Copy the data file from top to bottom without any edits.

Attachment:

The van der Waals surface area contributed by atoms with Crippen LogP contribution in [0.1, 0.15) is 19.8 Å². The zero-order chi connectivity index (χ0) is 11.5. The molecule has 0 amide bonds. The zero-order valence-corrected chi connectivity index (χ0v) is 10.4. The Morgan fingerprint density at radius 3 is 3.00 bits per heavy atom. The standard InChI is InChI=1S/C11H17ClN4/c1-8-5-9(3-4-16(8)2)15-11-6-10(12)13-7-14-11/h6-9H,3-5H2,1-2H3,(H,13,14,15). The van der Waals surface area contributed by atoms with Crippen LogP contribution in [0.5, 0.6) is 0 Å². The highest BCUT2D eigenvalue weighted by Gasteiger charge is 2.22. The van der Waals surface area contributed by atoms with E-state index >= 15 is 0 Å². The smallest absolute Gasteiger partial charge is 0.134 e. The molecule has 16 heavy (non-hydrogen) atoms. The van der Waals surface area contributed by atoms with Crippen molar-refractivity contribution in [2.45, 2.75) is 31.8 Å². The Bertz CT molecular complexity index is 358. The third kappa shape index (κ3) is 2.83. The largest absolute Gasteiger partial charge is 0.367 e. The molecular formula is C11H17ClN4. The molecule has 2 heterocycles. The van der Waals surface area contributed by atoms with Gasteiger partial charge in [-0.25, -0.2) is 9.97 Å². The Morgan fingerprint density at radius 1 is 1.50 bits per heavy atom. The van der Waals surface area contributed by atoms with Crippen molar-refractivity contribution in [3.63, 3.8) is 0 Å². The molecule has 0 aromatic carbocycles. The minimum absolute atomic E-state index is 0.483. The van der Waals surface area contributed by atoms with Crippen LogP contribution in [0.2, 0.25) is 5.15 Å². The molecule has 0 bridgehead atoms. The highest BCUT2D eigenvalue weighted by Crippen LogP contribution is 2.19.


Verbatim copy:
The van der Waals surface area contributed by atoms with Crippen LogP contribution in [0.1, 0.15) is 19.8 Å². The zero-order chi connectivity index (χ0) is 11.5. The molecule has 0 amide bonds. The zero-order valence-corrected chi connectivity index (χ0v) is 10.4. The Morgan fingerprint density at radius 3 is 3.00 bits per heavy atom. The standard InChI is InChI=1S/C11H17ClN4/c1-8-5-9(3-4-16(8)2)15-11-6-10(12)13-7-14-11/h6-9H,3-5H2,1-2H3,(H,13,14,15). The van der Waals surface area contributed by atoms with Crippen LogP contribution in [0.5, 0.6) is 0 Å². The highest BCUT2D eigenvalue weighted by Gasteiger charge is 2.22. The van der Waals surface area contributed by atoms with E-state index >= 15 is 0 Å². The smallest absolute Gasteiger partial charge is 0.134 e. The molecule has 16 heavy (non-hydrogen) atoms. The van der Waals surface area contributed by atoms with Crippen molar-refractivity contribution in [2.45, 2.75) is 31.8 Å². The Bertz CT molecular complexity index is 358. The third kappa shape index (κ3) is 2.83. The largest absolute Gasteiger partial charge is 0.367 e. The molecular formula is C11H17ClN4. The molecule has 2 heterocycles. The van der Waals surface area contributed by atoms with Gasteiger partial charge in [-0.25, -0.2) is 9.97 Å². The Morgan fingerprint density at radius 1 is 1.50 bits per heavy atom. The van der Waals surface area contributed by atoms with Crippen molar-refractivity contribution in [3.63, 3.8) is 0 Å². The molecule has 0 aromatic carbocycles. The minimum absolute atomic E-state index is 0.483. The van der Waals surface area contributed by atoms with Crippen LogP contribution in [0.2, 0.25) is 5.15 Å². The molecule has 0 bridgehead atoms. The highest BCUT2D eigenvalue weighted by Crippen LogP contribution is 2.19.